Structural reform, not sugar hits.

Why our housing system needs more than just stimulus

By Scott Langford

For the first time Infrastructure Australia’s newly released 2021 Australian Infrastructure Plan incorporated social infrastructure, including social housing.

This inclusion points to the value of social infrastructure in enhancing quality of life. It also recognises that governments can’t do this alone. With a projected need of almost 730,000 new social housing properties over the next 15 years [1], solving the challenges of our housing system requires both public and private participation, and requires innovation and ideas from different industries.

While the plan recommends a range of measures and proposes a central role for community housing providers in partnership with government and the National Housing Finance and Investment Corporation (NHFIC), we urgently need the political will for structural reform to prioritise and implement programs that will deliver in a system that is broke and broken.

The disruption of COVID-19 creates an opportunity for structural reform in housing policy not seen since the post World War II era. As Menzies said in his famous The Forgotten People speech, “The home is the foundation of sanity and sobriety; it is the indispensable condition of continuity; its health determines the health of the society as a whole.”  In a pandemic this rings true.

We have an opportunity to reimagine the role of social and affordable housing drawing inspiration from the post-World War II era, when federal and state governments of all political persuasions invested into housing to provide homes for workers that would attract and support industry, help people in rental springboard into ownership, and provide a social safety net.

Our social and affordable housing system today needs substantial recapitalisation to make it fit for purpose and capable of growing to meet demand. 

At a state level, we’ve seen significant announcements for social housing that chip away at decades of under investment, with $5.3 billion pledged by the Victorian government in 2020, and in NSW $812 million announced in the 2020-21 state budget. There also have been a number of calls for stimulus packages or upfront government investment to increase social and affordable housing.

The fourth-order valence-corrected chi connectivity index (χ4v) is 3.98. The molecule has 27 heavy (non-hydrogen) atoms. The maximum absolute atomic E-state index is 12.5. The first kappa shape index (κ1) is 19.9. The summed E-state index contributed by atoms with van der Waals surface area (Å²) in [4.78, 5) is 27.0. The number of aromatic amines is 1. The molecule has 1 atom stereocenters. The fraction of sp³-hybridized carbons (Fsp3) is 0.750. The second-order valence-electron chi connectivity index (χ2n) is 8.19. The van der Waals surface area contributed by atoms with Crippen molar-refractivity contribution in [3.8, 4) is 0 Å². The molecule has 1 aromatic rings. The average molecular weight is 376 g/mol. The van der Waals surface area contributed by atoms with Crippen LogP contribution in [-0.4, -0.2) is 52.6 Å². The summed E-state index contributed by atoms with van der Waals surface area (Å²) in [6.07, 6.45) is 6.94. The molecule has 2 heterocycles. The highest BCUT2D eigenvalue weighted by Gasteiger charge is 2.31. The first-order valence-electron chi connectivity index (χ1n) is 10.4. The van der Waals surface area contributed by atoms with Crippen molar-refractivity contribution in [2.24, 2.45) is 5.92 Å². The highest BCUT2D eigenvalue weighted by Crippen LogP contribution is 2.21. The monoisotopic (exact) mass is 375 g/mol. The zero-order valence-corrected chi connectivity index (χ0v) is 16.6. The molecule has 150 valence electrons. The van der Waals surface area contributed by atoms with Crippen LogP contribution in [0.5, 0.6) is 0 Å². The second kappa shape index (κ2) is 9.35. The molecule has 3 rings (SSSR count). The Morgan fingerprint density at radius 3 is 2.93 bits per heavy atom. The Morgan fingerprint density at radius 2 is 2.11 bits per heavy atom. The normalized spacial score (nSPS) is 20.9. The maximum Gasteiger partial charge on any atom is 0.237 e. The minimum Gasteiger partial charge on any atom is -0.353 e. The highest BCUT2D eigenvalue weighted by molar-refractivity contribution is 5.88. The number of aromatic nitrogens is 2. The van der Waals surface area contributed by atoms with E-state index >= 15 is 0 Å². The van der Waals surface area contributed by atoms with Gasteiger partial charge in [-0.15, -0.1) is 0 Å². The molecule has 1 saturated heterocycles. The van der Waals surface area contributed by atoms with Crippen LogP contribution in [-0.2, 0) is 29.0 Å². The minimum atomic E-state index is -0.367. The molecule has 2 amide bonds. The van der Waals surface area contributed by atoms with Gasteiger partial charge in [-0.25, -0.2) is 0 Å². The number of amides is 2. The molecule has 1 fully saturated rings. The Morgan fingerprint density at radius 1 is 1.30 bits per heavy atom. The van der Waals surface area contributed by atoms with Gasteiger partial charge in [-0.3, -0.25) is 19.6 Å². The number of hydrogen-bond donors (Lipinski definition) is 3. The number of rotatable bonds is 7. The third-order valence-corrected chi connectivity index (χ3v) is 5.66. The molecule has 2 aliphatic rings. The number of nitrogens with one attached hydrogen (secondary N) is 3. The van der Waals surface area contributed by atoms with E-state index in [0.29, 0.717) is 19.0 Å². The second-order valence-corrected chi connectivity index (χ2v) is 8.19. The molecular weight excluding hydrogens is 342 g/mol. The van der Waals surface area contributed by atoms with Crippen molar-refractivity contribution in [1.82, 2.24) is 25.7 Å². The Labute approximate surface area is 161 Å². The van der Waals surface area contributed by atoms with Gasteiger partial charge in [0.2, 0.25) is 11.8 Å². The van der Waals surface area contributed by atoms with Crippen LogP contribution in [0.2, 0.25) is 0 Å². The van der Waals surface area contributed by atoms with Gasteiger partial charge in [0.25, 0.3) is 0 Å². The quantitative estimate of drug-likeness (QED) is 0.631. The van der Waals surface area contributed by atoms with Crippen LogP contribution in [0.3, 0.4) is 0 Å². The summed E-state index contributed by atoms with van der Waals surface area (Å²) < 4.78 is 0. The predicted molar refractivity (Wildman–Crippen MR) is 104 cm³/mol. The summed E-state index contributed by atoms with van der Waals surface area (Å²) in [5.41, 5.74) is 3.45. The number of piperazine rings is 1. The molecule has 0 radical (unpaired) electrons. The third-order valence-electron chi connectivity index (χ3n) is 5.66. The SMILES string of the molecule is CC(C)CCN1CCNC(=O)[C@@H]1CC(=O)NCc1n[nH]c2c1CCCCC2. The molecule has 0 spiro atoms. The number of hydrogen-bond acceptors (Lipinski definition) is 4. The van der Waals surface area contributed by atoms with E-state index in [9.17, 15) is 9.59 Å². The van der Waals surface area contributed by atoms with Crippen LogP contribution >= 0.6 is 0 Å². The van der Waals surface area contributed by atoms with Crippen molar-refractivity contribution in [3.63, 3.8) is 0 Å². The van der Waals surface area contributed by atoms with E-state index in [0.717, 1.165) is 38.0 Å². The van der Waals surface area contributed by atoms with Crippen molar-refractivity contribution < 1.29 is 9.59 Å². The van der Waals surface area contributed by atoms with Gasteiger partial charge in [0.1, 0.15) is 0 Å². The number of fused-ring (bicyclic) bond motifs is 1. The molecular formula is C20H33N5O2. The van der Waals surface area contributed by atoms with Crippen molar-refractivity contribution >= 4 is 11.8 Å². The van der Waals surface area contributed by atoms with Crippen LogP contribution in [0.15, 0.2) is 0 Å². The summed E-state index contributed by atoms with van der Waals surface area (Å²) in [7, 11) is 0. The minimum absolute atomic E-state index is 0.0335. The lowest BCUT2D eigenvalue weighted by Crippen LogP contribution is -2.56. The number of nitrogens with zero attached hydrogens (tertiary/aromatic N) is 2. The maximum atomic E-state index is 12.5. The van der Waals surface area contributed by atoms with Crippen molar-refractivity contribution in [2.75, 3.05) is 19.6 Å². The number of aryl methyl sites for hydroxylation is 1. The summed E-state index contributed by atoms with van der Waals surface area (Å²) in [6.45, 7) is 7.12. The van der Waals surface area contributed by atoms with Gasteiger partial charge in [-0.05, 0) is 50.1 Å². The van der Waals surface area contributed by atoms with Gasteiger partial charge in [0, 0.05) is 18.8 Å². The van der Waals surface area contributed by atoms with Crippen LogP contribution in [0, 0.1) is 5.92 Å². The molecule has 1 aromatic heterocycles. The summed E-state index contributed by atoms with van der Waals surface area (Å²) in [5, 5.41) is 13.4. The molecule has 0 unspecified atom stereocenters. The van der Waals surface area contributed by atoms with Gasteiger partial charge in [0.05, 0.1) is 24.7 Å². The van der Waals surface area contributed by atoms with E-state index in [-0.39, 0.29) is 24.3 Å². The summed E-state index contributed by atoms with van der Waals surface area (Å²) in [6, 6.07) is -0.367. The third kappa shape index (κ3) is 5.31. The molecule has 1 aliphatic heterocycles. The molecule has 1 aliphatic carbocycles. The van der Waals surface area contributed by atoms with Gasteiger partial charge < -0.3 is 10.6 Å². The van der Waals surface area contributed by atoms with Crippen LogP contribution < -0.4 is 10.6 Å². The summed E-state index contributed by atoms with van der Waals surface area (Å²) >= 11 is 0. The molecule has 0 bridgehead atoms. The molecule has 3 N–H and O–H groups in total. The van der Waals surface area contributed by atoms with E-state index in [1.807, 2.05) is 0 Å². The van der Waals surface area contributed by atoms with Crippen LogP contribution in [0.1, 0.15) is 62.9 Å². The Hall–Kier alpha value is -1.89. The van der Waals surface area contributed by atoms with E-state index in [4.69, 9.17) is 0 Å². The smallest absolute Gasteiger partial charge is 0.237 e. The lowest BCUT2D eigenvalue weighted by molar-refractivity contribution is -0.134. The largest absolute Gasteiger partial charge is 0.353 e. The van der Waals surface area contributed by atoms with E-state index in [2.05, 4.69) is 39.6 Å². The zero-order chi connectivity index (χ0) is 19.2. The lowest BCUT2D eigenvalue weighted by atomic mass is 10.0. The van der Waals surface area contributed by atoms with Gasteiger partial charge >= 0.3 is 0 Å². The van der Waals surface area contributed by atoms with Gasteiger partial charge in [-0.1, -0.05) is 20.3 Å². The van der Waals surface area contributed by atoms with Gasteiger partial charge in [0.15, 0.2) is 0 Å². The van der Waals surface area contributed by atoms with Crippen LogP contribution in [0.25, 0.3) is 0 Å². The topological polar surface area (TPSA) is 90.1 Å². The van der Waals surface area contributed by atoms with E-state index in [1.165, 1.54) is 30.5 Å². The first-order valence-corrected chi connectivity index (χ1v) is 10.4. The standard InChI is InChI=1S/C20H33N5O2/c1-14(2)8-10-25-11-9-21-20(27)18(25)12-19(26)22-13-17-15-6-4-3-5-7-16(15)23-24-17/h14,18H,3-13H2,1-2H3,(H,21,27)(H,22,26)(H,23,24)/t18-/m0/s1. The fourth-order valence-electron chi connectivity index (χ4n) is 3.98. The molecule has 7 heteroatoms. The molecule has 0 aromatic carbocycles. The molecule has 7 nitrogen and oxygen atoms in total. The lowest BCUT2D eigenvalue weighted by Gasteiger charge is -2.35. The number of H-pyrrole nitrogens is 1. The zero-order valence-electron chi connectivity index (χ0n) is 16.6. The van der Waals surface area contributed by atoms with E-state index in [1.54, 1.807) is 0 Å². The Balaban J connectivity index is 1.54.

While stimulus funding is welcome, it is a sugar hit. We need structural reforms that will bring together capital and capability. The scale of the challenge requires government leverage contributions from an expanded pool of private investment, utilising the capability of community housing providers. Stimulus is a much needed down-payment but must be accompanied by a willingness to make further reforms.

As NSW’s largest community housing organisation, SGCH’s portfolio has grown from 4,000 homes in 2014 to 7,000 today and has included a mix of transfer programs and new developments – we are steadily working through a development pipeline of over 1,000 units. Our role is to be a coordinating partner with the capability, expertise and vision to draw in a range of complementary organisations and contributions from different levels of government to achieve change and improve outcomes for individuals and communities.

The introduction of NHFIC by the Morrison Government in 2018 is a structural mechanism for community housing providers to catalyse larger scale investment from the private sector.  We look forward to the outcome of the NHFIC Review later this year which we hope will allow NHFIC to build on the successes with ongoing government support, expanding the involvement of the private sector through investment into community housing.

We also welcome Labor’s Housing Australia Future Fund, a policy proposal to attract private investment — a $10 billion off-budget investment to deliver 20,000 social housing and 10,000 affordable housing properties in the first five years. This policy also recognises the central role of community housing providers in bringing together capital and capability. It also, crucially, provides a mechanism for subsidy to complement the financing options available.

Increasingly, social and affordable housing is recognised as an investment class offering the benefits of low-volatility, long-term demand and the assurance of being highly regulated. Investors understand the opportunities of the stable economic return and incredibly high social return available from this emerging global asset class. There is a growing weight of capital with strong ESG drivers looking to invest. With the right policy settings and certainty this appetite can be unleashed to deliver more and better social and affordable housing.

The time has come to move from inquiries and committees to action in the form of structural reform. Failure to act will irrevocably alter the communities in which we live as the gap grows between those who can afford home ownership, and those who can’t. Without affordable housing, the dream of home ownership moves further out of reach and the safety of a stable home becomes tenuous for many Australians.

And the question now as we head towards a federal election, is will political leaders grasp the nettle to make structural reform that in the decades ahead will leave a legacy of a well-capitalised system that provides the springboard and safety net of affordable homes?

On behalf of nearly one million households waiting for an affordable home, we are hopeful the answer is yes.  

[1]https://www.infrastructureaustralia.gov.au/sites/default/files/2021-09/2021%20Master%20Plan_1.pdf p34